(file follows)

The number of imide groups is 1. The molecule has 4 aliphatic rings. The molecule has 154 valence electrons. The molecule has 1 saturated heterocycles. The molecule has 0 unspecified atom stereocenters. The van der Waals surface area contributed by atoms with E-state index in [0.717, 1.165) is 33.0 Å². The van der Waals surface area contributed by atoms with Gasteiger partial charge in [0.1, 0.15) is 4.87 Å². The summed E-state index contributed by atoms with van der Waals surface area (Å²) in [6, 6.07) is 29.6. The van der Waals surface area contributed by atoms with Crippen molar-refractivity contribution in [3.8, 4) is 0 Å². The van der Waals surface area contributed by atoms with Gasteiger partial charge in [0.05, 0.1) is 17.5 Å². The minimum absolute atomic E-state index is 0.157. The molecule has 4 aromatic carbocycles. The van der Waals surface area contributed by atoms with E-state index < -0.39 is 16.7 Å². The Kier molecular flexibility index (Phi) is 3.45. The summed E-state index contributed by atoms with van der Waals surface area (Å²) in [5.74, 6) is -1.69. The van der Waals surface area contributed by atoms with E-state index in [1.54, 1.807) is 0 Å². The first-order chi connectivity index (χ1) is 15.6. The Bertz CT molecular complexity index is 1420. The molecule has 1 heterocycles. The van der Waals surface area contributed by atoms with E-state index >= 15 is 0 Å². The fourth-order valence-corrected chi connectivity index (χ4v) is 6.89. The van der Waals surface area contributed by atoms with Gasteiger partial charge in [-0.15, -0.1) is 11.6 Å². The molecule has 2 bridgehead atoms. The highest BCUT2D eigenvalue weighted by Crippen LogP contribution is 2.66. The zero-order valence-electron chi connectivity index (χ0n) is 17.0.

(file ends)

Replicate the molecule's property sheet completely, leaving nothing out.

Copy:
The number of imide groups is 1. The molecule has 4 aliphatic rings. The molecule has 154 valence electrons. The molecule has 1 saturated heterocycles. The molecule has 0 unspecified atom stereocenters. The van der Waals surface area contributed by atoms with E-state index in [0.717, 1.165) is 33.0 Å². The van der Waals surface area contributed by atoms with Gasteiger partial charge in [0.1, 0.15) is 4.87 Å². The summed E-state index contributed by atoms with van der Waals surface area (Å²) in [6, 6.07) is 29.6. The van der Waals surface area contributed by atoms with Crippen molar-refractivity contribution in [3.8, 4) is 0 Å². The van der Waals surface area contributed by atoms with Gasteiger partial charge in [0.05, 0.1) is 17.5 Å². The minimum absolute atomic E-state index is 0.157. The molecule has 4 aromatic carbocycles. The van der Waals surface area contributed by atoms with E-state index < -0.39 is 16.7 Å². The Kier molecular flexibility index (Phi) is 3.45. The summed E-state index contributed by atoms with van der Waals surface area (Å²) in [5.74, 6) is -1.69. The van der Waals surface area contributed by atoms with E-state index in [1.54, 1.807) is 0 Å². The first-order chi connectivity index (χ1) is 15.6. The Bertz CT molecular complexity index is 1420. The molecule has 1 heterocycles. The van der Waals surface area contributed by atoms with E-state index >= 15 is 0 Å². The fourth-order valence-corrected chi connectivity index (χ4v) is 6.89. The van der Waals surface area contributed by atoms with Gasteiger partial charge in [-0.15, -0.1) is 11.6 Å². The molecule has 2 bridgehead atoms. The highest BCUT2D eigenvalue weighted by Crippen LogP contribution is 2.66. The zero-order valence-electron chi connectivity index (χ0n) is 17.0.